With a group of BaTwa (pygmy) women potters, with whom we've worked to enhance production and sales of their wonderful pots - fantastic for cooking and serving. To see the 2 blogs on this work enter 'batwa pots' into the search engine located just above this picture. Blog entries throughout this site are about Africa, as well as about the Middle East and life in general - reflecting over 35 years of work and research in Africa and the Middle East – Come and join me!
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- Missionaries in Nineteenth Century Africa – A Few Considerations: wp.me/pxvK8-3Ui via @dianabujatweet to @dianabuja 1 week ago
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A few members of the tribe
Hieroglyph ListLearn how to readEgyptian hieroglyphs for free!- See more at: http://www.egyptianhieroglyphs.net/the-essentials/#sthash.iAzP1E6T.dpuf
Category Archives: Africa-Central
A little over a week ago I put up a blog on Christmas celebrations, village style: Christmas in Burundi: Celebrations in the Nearby Village of Kajaga-Kinyinya Now, here is how the ‘better off’ celebrate Christmas cuisine: Revised 27 Dec. 2014> Chef Richard and his … Continue reading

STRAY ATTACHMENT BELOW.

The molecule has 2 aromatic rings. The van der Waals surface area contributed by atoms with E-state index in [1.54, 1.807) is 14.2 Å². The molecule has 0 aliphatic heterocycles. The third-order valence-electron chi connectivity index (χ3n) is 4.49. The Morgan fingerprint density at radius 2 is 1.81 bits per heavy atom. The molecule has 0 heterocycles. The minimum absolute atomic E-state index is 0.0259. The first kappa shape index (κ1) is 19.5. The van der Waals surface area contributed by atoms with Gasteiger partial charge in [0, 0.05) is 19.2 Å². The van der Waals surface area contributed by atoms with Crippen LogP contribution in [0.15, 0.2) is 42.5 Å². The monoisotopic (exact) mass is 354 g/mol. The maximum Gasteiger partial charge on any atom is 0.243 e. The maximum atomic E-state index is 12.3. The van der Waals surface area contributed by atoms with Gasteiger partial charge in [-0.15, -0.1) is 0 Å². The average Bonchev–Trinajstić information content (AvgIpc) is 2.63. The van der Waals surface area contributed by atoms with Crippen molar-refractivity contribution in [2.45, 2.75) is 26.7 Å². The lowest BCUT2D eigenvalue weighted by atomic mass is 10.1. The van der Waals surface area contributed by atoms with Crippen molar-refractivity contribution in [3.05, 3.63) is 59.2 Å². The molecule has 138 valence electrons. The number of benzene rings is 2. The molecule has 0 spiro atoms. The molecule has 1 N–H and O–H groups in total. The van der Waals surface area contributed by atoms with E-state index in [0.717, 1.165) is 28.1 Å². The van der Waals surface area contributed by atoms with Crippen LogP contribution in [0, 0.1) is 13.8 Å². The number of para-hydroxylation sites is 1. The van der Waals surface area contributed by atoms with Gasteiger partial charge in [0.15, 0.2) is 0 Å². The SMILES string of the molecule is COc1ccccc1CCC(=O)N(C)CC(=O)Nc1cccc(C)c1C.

Christmas celebrations at the Club du Lac Tanganyika Kitchen Affairs Revised 12 December 2014 Chef Richard and his senior team wish you Happy Holidays! Related articles Batwa Pots in Burundi: Traditional Clay Pot Cuisine, Pt. 2 of 2 (dianabuja.wordpress.com) … Continue reading
Originally posted on DIANABUJA'S BLOG: Africa, The Middle East, Agriculture, History and Culture:
Revised 25 July 2014 Weddings for the wealthy (or aspiring wealthy) here in Burundi can be extremely elaborate. If at all possible, the family will rent…
Traditional musical instruments, aside from the drum, are difficult to come by and so I was quite pleased when I was recently given an nzamba, which is a flute made of the horn of an Ankole cow – The horn-flute was … Continue reading
The best music to accompany the following video of a descent (by bike) from the highlands of Burundi into the capital of Bujumbura on Lake Tanganyika – a drop of some 30 kilometers and 1400 meters – is, in my opinion, … Continue reading
The first settlers and explorers in Burundi were from Germany. Their initial port on Lake Tanganyika was established at Kajaga – which is close to where we live and where the Hotel Club du Lac Tanganyika is now located on the northern shores … Continue reading